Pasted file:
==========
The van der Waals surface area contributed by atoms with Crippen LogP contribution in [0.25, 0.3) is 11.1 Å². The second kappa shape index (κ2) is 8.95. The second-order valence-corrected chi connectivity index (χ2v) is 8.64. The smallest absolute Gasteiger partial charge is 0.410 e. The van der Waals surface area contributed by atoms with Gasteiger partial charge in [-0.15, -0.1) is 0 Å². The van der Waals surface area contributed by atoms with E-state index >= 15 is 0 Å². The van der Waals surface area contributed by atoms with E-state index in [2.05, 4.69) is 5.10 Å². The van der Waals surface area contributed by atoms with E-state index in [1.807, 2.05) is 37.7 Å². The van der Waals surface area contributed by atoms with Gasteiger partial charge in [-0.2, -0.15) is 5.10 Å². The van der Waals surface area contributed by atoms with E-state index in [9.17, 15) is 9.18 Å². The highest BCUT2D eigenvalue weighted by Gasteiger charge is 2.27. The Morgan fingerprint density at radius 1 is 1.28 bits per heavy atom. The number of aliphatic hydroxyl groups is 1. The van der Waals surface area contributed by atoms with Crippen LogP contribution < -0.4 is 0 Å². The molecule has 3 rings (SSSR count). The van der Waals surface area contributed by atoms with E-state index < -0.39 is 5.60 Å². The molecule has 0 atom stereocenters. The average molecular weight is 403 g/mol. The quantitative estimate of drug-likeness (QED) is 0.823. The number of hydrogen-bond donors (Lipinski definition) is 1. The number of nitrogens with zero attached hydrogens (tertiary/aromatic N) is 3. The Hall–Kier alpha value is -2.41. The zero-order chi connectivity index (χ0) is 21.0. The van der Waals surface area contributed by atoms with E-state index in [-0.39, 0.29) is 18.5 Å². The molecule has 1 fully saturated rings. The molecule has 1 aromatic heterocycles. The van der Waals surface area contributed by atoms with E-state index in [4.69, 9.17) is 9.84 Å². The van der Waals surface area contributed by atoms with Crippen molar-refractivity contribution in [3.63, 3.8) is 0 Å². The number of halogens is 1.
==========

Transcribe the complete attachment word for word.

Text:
The van der Waals surface area contributed by atoms with Crippen LogP contribution in [0.25, 0.3) is 11.1 Å². The second kappa shape index (κ2) is 8.95. The second-order valence-corrected chi connectivity index (χ2v) is 8.64. The smallest absolute Gasteiger partial charge is 0.410 e. The van der Waals surface area contributed by atoms with Gasteiger partial charge in [-0.15, -0.1) is 0 Å². The van der Waals surface area contributed by atoms with E-state index >= 15 is 0 Å². The van der Waals surface area contributed by atoms with E-state index in [2.05, 4.69) is 5.10 Å². The van der Waals surface area contributed by atoms with E-state index in [1.807, 2.05) is 37.7 Å². The van der Waals surface area contributed by atoms with Gasteiger partial charge in [-0.2, -0.15) is 5.10 Å². The van der Waals surface area contributed by atoms with E-state index in [9.17, 15) is 9.18 Å². The highest BCUT2D eigenvalue weighted by Gasteiger charge is 2.27. The Morgan fingerprint density at radius 1 is 1.28 bits per heavy atom. The number of aliphatic hydroxyl groups is 1. The van der Waals surface area contributed by atoms with Crippen LogP contribution < -0.4 is 0 Å². The molecule has 3 rings (SSSR count). The van der Waals surface area contributed by atoms with E-state index < -0.39 is 5.60 Å². The molecule has 0 atom stereocenters. The average molecular weight is 403 g/mol. The quantitative estimate of drug-likeness (QED) is 0.823. The number of hydrogen-bond donors (Lipinski definition) is 1. The number of nitrogens with zero attached hydrogens (tertiary/aromatic N) is 3. The Hall–Kier alpha value is -2.41. The zero-order chi connectivity index (χ0) is 21.0. The van der Waals surface area contributed by atoms with E-state index in [-0.39, 0.29) is 18.5 Å². The molecule has 1 fully saturated rings. The molecule has 1 aromatic heterocycles. The van der Waals surface area contributed by atoms with E-state index in [4.69, 9.17) is 9.84 Å². The van der Waals surface area contributed by atoms with Crippen molar-refractivity contribution in [3.63, 3.8) is 0 Å². The number of halogens is 1.